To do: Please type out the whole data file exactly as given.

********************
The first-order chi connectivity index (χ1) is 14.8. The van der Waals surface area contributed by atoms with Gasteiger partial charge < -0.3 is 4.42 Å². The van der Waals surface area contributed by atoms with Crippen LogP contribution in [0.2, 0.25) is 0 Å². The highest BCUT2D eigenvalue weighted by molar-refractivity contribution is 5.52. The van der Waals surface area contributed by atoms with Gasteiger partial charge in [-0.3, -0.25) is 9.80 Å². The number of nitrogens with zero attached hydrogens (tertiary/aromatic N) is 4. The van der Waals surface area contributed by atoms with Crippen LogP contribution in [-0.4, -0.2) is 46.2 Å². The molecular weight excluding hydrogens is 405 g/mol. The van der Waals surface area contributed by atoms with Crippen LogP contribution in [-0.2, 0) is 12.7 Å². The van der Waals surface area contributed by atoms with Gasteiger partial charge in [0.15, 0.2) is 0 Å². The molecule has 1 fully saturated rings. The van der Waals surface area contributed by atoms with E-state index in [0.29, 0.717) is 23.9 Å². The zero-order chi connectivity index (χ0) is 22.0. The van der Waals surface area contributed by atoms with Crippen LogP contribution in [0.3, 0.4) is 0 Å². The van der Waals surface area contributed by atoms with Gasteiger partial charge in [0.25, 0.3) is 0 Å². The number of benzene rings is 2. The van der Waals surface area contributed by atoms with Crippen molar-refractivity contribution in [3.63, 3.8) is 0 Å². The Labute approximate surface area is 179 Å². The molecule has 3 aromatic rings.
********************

The first-order chi connectivity index (χ1) is 14.8. The van der Waals surface area contributed by atoms with Gasteiger partial charge < -0.3 is 4.42 Å². The van der Waals surface area contributed by atoms with Crippen LogP contribution in [0.2, 0.25) is 0 Å². The highest BCUT2D eigenvalue weighted by molar-refractivity contribution is 5.52. The van der Waals surface area contributed by atoms with Gasteiger partial charge in [-0.3, -0.25) is 9.80 Å². The number of nitrogens with zero attached hydrogens (tertiary/aromatic N) is 4. The van der Waals surface area contributed by atoms with Crippen LogP contribution in [-0.4, -0.2) is 46.2 Å². The molecular weight excluding hydrogens is 405 g/mol. The van der Waals surface area contributed by atoms with Crippen LogP contribution in [-0.2, 0) is 12.7 Å². The van der Waals surface area contributed by atoms with Gasteiger partial charge in [0.15, 0.2) is 0 Å². The molecule has 1 fully saturated rings. The van der Waals surface area contributed by atoms with E-state index in [0.29, 0.717) is 23.9 Å². The zero-order chi connectivity index (χ0) is 22.0. The van der Waals surface area contributed by atoms with Crippen LogP contribution in [0.3, 0.4) is 0 Å². The van der Waals surface area contributed by atoms with Gasteiger partial charge in [0.25, 0.3) is 0 Å². The number of benzene rings is 2. The van der Waals surface area contributed by atoms with Crippen molar-refractivity contribution in [3.63, 3.8) is 0 Å². The Labute approximate surface area is 179 Å². The molecule has 3 aromatic rings.